[TUHS] BTL summer employees
rob at robdiamond.com
Mon Aug 3 01:12:30 AEST 2020
I was one of those high school employees, but worked year-round on weekends and full time in the summers into college. I came from the Explorer’s Club (scouts). Walter L. Brown of the Radiation Physics deptartment hired me mainly as a sysadmin on his lab’s PDP 11/45. (I still have all the manuals!). I also did some coding for him - one project I remember was doing some sort of processing of raw data from a magnetometer on the Voyager-1 spacecraft. I also worked for Steve Bourne re-writing some FORTRAN code into C.
I would use the terminals in the Unix room typing my school papers using troff, printing them out on the phototypesetter, and presenting them in a Bell Labs white cover. I got to chat with Brian and Dennis and Doug (hi Doug!) and others often.
I remember having lunch downstairs in the cafeteria and learning to play GO and having conversations with random employees that blew the mind of this teenager. I remember Steve Marcus showing me his speech synthesizer and speech recognition system, playing with a Unix system running in a box the size of a toaster oven, going to talks that mostly went over my head but still learning a huge amount, wandering those long hallways and peeking into people’s labs, ogling at the Cray in the computer center, etc.
Those years created a future for me: I worked at AT&T (Long Lines and International) and Sun Microsystems, and still use Unix every day at Two Sigma (a quantitive hedge fund with a huge Unix infrastructure).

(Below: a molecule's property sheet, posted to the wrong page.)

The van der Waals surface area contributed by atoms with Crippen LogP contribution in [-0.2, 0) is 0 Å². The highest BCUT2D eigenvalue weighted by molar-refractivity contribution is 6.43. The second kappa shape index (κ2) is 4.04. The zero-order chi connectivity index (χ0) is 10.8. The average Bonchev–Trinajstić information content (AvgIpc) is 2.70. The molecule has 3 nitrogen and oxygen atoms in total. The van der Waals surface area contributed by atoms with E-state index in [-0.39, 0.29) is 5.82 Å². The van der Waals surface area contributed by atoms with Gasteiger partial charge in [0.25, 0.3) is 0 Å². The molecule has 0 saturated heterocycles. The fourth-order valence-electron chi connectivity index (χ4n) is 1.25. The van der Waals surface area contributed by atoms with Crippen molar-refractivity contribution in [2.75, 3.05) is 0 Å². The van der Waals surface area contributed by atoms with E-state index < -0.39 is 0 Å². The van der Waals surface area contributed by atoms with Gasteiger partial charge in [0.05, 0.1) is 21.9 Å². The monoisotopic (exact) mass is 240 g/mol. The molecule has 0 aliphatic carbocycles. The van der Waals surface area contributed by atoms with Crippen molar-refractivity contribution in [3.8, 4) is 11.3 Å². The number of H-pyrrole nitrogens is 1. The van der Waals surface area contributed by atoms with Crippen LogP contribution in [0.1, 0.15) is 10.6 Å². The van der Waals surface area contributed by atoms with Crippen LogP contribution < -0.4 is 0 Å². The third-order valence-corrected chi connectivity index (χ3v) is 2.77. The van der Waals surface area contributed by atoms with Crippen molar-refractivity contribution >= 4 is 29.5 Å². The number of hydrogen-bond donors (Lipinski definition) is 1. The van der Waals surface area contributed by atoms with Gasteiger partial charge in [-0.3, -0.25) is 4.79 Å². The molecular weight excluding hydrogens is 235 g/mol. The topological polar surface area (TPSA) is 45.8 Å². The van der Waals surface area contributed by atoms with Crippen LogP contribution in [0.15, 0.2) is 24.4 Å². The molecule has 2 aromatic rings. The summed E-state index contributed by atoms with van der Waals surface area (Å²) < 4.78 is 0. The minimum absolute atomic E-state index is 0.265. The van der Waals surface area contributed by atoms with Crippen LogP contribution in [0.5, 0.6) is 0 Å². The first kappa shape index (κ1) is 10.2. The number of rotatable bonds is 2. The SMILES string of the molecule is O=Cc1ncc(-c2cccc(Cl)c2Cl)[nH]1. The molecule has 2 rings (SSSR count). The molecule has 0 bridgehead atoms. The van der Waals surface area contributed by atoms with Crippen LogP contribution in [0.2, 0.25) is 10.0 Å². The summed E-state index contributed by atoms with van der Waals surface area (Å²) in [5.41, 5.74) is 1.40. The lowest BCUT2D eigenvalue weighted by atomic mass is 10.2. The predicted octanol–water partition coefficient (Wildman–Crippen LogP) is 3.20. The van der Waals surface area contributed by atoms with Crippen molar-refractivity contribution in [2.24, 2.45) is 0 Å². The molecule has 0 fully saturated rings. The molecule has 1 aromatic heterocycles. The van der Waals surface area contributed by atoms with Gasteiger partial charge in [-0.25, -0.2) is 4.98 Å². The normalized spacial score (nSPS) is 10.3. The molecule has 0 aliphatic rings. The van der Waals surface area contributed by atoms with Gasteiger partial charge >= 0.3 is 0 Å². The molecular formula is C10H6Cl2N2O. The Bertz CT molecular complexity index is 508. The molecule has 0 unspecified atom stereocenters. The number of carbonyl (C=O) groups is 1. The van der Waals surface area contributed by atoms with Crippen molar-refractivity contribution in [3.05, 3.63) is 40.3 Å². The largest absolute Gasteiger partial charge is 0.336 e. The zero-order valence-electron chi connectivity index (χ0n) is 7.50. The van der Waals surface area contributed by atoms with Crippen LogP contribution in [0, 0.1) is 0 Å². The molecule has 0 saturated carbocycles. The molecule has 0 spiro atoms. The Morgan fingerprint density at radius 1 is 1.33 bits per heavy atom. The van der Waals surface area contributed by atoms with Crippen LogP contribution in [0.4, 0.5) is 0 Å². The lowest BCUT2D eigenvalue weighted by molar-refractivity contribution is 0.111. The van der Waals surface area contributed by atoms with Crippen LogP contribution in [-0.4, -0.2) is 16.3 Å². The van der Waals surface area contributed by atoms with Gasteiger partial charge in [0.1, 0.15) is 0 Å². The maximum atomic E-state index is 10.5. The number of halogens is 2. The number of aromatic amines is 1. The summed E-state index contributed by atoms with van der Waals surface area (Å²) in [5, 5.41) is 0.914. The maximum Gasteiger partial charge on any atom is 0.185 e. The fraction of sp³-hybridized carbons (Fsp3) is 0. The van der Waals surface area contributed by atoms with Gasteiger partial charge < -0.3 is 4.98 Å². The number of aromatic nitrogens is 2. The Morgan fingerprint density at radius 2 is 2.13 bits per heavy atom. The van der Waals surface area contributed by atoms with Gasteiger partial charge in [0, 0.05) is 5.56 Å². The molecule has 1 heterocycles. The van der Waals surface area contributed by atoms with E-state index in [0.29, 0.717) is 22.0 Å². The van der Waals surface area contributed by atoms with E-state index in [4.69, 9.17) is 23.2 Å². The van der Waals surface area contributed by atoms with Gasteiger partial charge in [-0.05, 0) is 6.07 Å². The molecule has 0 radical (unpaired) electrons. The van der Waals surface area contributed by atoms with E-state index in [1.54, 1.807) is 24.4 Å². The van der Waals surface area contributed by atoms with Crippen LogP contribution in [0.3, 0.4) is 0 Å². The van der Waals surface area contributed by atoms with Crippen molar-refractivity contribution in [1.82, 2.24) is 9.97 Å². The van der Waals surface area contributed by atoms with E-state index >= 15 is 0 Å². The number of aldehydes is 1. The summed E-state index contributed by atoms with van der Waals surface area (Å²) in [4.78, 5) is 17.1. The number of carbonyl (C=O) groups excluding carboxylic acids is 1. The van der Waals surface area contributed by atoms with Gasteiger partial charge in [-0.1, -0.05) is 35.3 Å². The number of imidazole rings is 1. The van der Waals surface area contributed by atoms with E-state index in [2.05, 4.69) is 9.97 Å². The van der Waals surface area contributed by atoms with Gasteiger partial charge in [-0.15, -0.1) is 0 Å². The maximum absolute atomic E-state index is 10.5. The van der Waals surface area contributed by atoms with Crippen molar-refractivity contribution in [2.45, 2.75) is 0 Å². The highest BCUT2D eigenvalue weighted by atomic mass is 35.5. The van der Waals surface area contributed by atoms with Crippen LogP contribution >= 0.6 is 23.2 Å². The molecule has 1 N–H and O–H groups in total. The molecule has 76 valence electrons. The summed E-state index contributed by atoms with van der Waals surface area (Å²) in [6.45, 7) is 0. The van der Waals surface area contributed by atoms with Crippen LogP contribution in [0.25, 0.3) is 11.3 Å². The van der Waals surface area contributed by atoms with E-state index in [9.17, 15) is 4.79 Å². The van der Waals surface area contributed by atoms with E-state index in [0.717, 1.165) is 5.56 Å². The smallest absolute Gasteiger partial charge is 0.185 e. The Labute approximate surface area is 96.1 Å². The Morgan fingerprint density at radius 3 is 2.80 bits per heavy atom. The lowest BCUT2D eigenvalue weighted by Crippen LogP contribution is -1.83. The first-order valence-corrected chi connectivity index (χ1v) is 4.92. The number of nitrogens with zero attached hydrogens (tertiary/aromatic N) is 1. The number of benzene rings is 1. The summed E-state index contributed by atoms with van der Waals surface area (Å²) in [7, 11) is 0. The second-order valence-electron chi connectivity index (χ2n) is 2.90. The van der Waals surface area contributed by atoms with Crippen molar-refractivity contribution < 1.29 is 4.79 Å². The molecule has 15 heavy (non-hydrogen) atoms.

Not sure I made any lasting contributions, but it left a lasting impression on me.
> On Aug 2, 2020, at 9:42 AM, Doug McIlroy <doug at cs.dartmouth.edu> wrote:
>> My unscientific survey of summer students was that they either came
>> from scouts, or were people working on advanced degrees in college.
> Not all high-school summer employees were scouts (or scout equivalents -
> kids who had logins on BTL Unix machines). I think in particular of Steve
> Johnson and Stu Feldman, who eventually became valued permanent employees.
> The labs also hired undergrad summer employees. I was one.
> Even high-school employees could make lasting contributions. I am
> indebted to Steve for a technique he conceived during his first summer
> assignment: using macro definitions as if they were units of associative
> memory. This view of macros stimulated previously undreamed-of uses.
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